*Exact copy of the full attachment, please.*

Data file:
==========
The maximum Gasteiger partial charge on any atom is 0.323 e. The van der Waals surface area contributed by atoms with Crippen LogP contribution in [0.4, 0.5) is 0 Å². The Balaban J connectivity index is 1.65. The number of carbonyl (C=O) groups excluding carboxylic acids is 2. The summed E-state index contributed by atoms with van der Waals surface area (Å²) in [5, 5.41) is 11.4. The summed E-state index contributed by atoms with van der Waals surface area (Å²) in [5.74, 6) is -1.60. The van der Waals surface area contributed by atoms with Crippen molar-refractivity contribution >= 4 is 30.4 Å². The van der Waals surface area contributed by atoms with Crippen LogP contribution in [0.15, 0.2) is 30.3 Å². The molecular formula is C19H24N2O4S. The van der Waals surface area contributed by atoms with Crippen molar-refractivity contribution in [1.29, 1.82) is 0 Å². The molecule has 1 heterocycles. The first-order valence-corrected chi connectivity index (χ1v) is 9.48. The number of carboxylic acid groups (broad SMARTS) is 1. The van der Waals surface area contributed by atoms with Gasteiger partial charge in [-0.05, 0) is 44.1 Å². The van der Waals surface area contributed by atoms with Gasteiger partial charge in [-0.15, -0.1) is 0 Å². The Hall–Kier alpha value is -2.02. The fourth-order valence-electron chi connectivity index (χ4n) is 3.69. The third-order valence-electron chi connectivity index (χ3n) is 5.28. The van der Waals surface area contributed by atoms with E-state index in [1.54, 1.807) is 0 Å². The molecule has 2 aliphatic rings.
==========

The maximum Gasteiger partial charge on any atom is 0.323 e. The van der Waals surface area contributed by atoms with Crippen LogP contribution in [0.4, 0.5) is 0 Å². The Balaban J connectivity index is 1.65. The number of carbonyl (C=O) groups excluding carboxylic acids is 2. The summed E-state index contributed by atoms with van der Waals surface area (Å²) in [5, 5.41) is 11.4. The summed E-state index contributed by atoms with van der Waals surface area (Å²) in [5.74, 6) is -1.60. The van der Waals surface area contributed by atoms with Crippen molar-refractivity contribution >= 4 is 30.4 Å². The van der Waals surface area contributed by atoms with Crippen LogP contribution in [0.15, 0.2) is 30.3 Å². The molecular formula is C19H24N2O4S. The van der Waals surface area contributed by atoms with Crippen molar-refractivity contribution in [1.29, 1.82) is 0 Å². The molecule has 1 heterocycles. The first-order valence-corrected chi connectivity index (χ1v) is 9.48. The number of carboxylic acid groups (broad SMARTS) is 1. The van der Waals surface area contributed by atoms with Gasteiger partial charge in [-0.05, 0) is 44.1 Å². The van der Waals surface area contributed by atoms with Gasteiger partial charge in [-0.15, -0.1) is 0 Å². The Hall–Kier alpha value is -2.02. The fourth-order valence-electron chi connectivity index (χ4n) is 3.69. The third-order valence-electron chi connectivity index (χ3n) is 5.28. The van der Waals surface area contributed by atoms with E-state index in [1.54, 1.807) is 0 Å². The molecule has 2 aliphatic rings.